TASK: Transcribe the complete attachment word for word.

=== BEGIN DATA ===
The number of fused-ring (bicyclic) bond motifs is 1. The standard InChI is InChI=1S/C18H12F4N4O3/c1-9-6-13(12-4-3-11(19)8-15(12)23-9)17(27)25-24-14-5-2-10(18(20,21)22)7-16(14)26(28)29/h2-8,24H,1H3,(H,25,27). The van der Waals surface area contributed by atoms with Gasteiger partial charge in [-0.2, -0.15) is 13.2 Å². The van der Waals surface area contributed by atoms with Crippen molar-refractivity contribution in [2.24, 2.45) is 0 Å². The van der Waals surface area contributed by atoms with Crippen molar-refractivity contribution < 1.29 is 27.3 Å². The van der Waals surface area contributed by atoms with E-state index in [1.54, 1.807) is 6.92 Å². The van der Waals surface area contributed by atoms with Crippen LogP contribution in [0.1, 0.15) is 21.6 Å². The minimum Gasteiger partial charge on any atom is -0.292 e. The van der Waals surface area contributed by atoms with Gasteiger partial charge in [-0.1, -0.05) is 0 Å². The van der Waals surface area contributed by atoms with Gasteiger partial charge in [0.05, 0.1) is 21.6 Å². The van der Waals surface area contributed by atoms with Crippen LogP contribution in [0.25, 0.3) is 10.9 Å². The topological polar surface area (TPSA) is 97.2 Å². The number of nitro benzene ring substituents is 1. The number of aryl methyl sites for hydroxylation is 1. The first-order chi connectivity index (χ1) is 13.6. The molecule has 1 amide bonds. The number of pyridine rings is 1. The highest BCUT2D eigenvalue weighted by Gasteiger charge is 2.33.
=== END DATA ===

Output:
The number of fused-ring (bicyclic) bond motifs is 1. The standard InChI is InChI=1S/C18H12F4N4O3/c1-9-6-13(12-4-3-11(19)8-15(12)23-9)17(27)25-24-14-5-2-10(18(20,21)22)7-16(14)26(28)29/h2-8,24H,1H3,(H,25,27). The van der Waals surface area contributed by atoms with Gasteiger partial charge in [-0.2, -0.15) is 13.2 Å². The van der Waals surface area contributed by atoms with Crippen molar-refractivity contribution in [2.24, 2.45) is 0 Å². The van der Waals surface area contributed by atoms with Crippen molar-refractivity contribution < 1.29 is 27.3 Å². The van der Waals surface area contributed by atoms with E-state index in [1.54, 1.807) is 6.92 Å². The van der Waals surface area contributed by atoms with Crippen LogP contribution in [0.1, 0.15) is 21.6 Å². The minimum Gasteiger partial charge on any atom is -0.292 e. The van der Waals surface area contributed by atoms with Gasteiger partial charge in [-0.1, -0.05) is 0 Å². The van der Waals surface area contributed by atoms with Gasteiger partial charge in [0.05, 0.1) is 21.6 Å². The van der Waals surface area contributed by atoms with Crippen LogP contribution in [0.25, 0.3) is 10.9 Å². The topological polar surface area (TPSA) is 97.2 Å². The number of nitro benzene ring substituents is 1. The number of aryl methyl sites for hydroxylation is 1. The first-order chi connectivity index (χ1) is 13.6. The molecule has 1 amide bonds. The number of pyridine rings is 1. The highest BCUT2D eigenvalue weighted by Gasteiger charge is 2.33.